First, notice on the timeline that the nested clip has a duration; that is, it’s on the timeline for a specific period of time. Just like any other clip, you can grab the handles and adjust that duration as needed to control how long the lower thirds is in your video.
You may also want to change the opacity of a lower third. It helps to see the keyframes of a clip so that you can control how it changes over time. To do that, grab the handle below the track and drag it to increase the track size.
With the track selected, start by decreasing the opacity to 0% on the Effect Controls panel. Now, pull the handle ahead on the timeline, to the part where you want to fade the lower third in.
On the Effect Controls panel, add a keyframe by clicking the small diamond-shaped icon. Then, pull the opacity up to 100%.
Pull the timeline ahead to another point on your timeline. Add another keyframe, then pull the timeline all the way to the end and add a final keyframe, pulling the opacity down to 0%. Now, you’ve created the fade-out effect.
There are other controls that you can adjust from the Effect Controls panel. The concept is the same: add a keyframe, change a video setting, and adjust it from one keyframe to the next to animate your clip.
Notice in the screenshot below that the four keyframes work together to fade in, then fade out the lower third.
5. Save as a Template
If you’ve put in the hard work of building your Premiere Pro lower thirds from scratch, you might want to save the style so that you can re-use it in future projects. You can do this by saving the style as a reusable template.
First, start by saving your project under a new name. Then, work on deleting all of the elements except the lower third layers. That would include any other footage, text, or graphics. You want to reduce the file with just the essentials that you want to keep.
Now, you can simply open this project up in the future and copy and paste the nested lower thirds layer over to your new project. Presto!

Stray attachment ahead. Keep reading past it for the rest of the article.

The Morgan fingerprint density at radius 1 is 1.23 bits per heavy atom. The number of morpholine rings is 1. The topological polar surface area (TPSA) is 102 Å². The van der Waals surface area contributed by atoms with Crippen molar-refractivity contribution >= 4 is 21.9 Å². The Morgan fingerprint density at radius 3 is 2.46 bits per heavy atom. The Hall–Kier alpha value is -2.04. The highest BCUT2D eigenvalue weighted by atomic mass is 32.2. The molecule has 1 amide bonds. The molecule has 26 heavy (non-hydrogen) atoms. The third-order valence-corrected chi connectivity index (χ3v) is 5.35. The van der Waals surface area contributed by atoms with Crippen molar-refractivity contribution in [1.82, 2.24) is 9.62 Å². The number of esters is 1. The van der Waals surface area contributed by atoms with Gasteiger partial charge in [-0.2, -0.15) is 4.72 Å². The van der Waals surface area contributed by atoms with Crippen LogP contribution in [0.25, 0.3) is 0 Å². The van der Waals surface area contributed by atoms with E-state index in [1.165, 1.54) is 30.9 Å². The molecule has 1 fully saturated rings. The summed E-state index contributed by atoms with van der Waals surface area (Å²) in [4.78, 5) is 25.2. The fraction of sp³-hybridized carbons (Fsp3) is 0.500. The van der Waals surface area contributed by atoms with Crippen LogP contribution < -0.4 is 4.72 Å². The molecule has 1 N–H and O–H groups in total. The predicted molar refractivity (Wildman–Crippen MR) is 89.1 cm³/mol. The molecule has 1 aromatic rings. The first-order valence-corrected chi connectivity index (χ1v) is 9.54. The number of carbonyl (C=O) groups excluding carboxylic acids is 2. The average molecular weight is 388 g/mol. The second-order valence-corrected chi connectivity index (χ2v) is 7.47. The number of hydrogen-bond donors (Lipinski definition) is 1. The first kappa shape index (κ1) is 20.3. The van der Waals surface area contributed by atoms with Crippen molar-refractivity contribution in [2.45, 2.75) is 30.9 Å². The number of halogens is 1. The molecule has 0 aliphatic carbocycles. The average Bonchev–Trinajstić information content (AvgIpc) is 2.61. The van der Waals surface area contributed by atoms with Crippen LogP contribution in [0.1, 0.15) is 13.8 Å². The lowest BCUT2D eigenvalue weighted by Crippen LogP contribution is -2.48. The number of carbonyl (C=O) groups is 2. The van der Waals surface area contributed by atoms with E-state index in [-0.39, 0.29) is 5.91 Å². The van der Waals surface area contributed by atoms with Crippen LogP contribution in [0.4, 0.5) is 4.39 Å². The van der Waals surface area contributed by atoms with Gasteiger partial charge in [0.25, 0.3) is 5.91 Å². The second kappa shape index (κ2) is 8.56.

Part 2: How to Use Premiere Pro Lower Thirds Templates
There’s no sense in reinventing the wheel each time that you want to build Premiere Pro lower thirds graphics. You can use a pre-built template to add incredible effects in less time than ever before. Even better, you’ll be able to access animations and styles from professional motion graphic designers.
Even if you use a template, you don’t have to give up the ability to edit it and customize it to your liking. Start with a pre-built Premiere Pro template and tweak it with your specifics.
Motion Array has a deep library of Premiere Pro lower thirds templates that you can sample from. As part of a single subscription package, you’ll unlock tons of Premiere resources that save you time while designing. If you want to follow along using the template in this tutorial, download this Lower Thirds template from Motion Array.
How to Edit Templates
As you open up the file, it helps to preview the project. Notice that there are actually many lower thirds effects built into this single project. The best way to work with this is to choose one, then click on the layer on the timeline and copy it with Ctrl / Cmd + C.
Now, jump back to the project that you want to add this to, and press Ctrl / Cmd + V on the keyboard. You’ll see the lower thirds added to your video. You can move it around on the timeline to the perfect section of the video.
Now, double click and drill through the layers until you get to the point that you can adjust the layer specifics. Type over text, update colors as you did earlier in the tutorial, and make any changes to match the style you have in mind. These layers are just as easy to edit as the ones we created from scratch.
That’s it! It’s simple: just copy and paste the starter template, then adjust the specifics.
No matter which option you choose, Premiere Pro lower thirds overlays are easy to add! Use the built-in options for simplicity, or a template that helps you add a bit of pizzazz to your Premiere Pro lower thirds.
Don’t forget: Motion Array has a large library of lower thirds templates that you can use to spend less time editing and more time storytelling!